Both the British and Israeli media was picking over the conflicting accounts of what Corbyn was doing at a Tunisian government-organized conference, which included a memorial for those killed in a widely-condemned 1985 Israeli air strike. It was alleged that Corbyn laid a wreath at the grave of a PLO leader who helped plan the killing of Israeli athletes forty six years ago, which Corbyn denied. It is important to mention that the said leader was Salah Mesbah Khalaf, also known as Abu Iyad ,who was Yasser Arafat’s second in command, who denied being involved with the black September attacks. 

It is also worth mentioning that Israel has signed a peace process with the PLO, and Netanyahu himself met Arafat and shook his hand. So how come Corbyn’s supposed laying of a wreath over the PLO second in command’s gravestone is an Anti-Semitic incident that deserves “unequivocal condemnation”? 

But this sort of rhetoric by conservative leaders (both Jews and Non-Jews) against Jeremy Corbyn has managed to convince the British Jewry that Corbyn poses a real “existential threat”. 

Since Mr. Corbyn‘s surprising victory in the Labour leadership contest in 2015, allegations of anti-Semitism have increasingly tainted his service. While some Jews accuse Mr. Corbyn of outright hostility, in spite of his continuous denials, others blame him for tolerating fellow left-wingers with more radical so-called anti-Zionist views. Is Corbyn anti-Semitic? Of course not. Being a staunch critic of Israel doesn’t make you an anti-Semite, and this confusion must be put to an end. 

The media was outraged when Corbyn challenged some of the IHRA definitions of antisemitism, especially the definition states that some criticism of Israel could be anti-Semitic, such as: “Denying the Jewish people their right to self-determination, e.g., by claiming that the existence of a State of Israel is a racist endeavor”. Several months later, the EU issued a new declaration questioning that very same definition (and, of course, enraging Netanyahu).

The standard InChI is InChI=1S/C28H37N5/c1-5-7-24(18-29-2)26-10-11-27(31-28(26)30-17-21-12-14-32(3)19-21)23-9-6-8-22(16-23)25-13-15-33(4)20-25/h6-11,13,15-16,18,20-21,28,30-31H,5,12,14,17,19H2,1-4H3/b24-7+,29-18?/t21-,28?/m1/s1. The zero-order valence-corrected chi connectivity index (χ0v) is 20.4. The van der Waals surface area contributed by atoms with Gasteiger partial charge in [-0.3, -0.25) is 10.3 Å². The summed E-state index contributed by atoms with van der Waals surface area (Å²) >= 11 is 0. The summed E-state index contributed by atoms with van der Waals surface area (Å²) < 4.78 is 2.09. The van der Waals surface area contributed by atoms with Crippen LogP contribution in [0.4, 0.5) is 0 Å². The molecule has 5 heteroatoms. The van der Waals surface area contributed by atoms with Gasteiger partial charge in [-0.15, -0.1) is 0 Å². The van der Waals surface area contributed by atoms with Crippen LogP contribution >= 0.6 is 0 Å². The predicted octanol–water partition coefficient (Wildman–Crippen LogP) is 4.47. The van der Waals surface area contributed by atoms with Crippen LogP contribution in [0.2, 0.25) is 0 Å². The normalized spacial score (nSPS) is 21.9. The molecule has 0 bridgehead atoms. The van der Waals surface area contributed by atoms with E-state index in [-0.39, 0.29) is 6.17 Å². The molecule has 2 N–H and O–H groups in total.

Now, one can blame Jeremy Corbyn for many things: his lack of leadership addressing those allegations of antisemitism in the Labour party or how poorly he had dealt with disturbing comments made by high-ranking Labour party members, from the likes of Mr. Ken Livingstone, former Mayor of London, or MP Naz Shah.

Livingstone stated in a BBC interview that, “When Hitler won his election in 1932 his policy then was that Jews should be moved to Israel. He was supporting Zionism before he went mad and ended up killing six million Jews." And while Livingstone was suggesting that Hitler was a Zionist, Shah suggested that the whole state of Israel should “relocate to the United States,” adding: “problem solved.” It took Mr. Corbyn quite a while to react to those comments and to act accordingly. Still, he could not bring himself to expel Livingstone, his long-term ally, for his plainly offensive comments. Livingstone has since resigned. 

One can also definitely disagree with the way Corbyn has dealt with Brexit, but to blame him for any sort of racism and as a “threat” to Jewish life in the UK will be absolutely absurd. It will be absurd because the problem of antisemitism, real and terrifying as it is, is not unique to the Labour party. In fact, the problem is more severe in all the other parties running now for the UK general elections, but, somehow, nobody seems to talk about it. The antisemitism Barometer, a 2017 report, suggests that the problem is far worse among parties on the right.

The report suggested that 32 per cent of Labour supporters agreed with one of the anti-Semitic statements they were presented with. That is somewhat lower than Conservative supporters (40 per cent) and UKIP (which is now the Brexit party) with an average of 39 per cent. So, why does the press, both Jewish and non-Jewish, only targets the Labour party?  

On a personal note: After more than 6 years in Paris, I had moved to London about two years ago. I teach at a Jewish school, and I am a member of the local Jewish community. I know that they are truly worried about Mr. Corbyn’s-led Labour party, but I cannot understand how this came to pass.            

Addressing the ongoing saga of antisemitism, Corbyn opened his column in The Guardian, on Friday, 3 August, with these very words: “I have spent my life campaigning for recognition of the strength of a multicultural society. Britain would not be Britain without our Jewish communities. Our country would be unimaginable without the immense contribution made by Jewish men and women to every part of our national life. I do not, for one moment, accept that a Labour government would represent any kind of threat, let alone an ‘existential threat' to Jewish life in Britain.”

Image: Mark Holt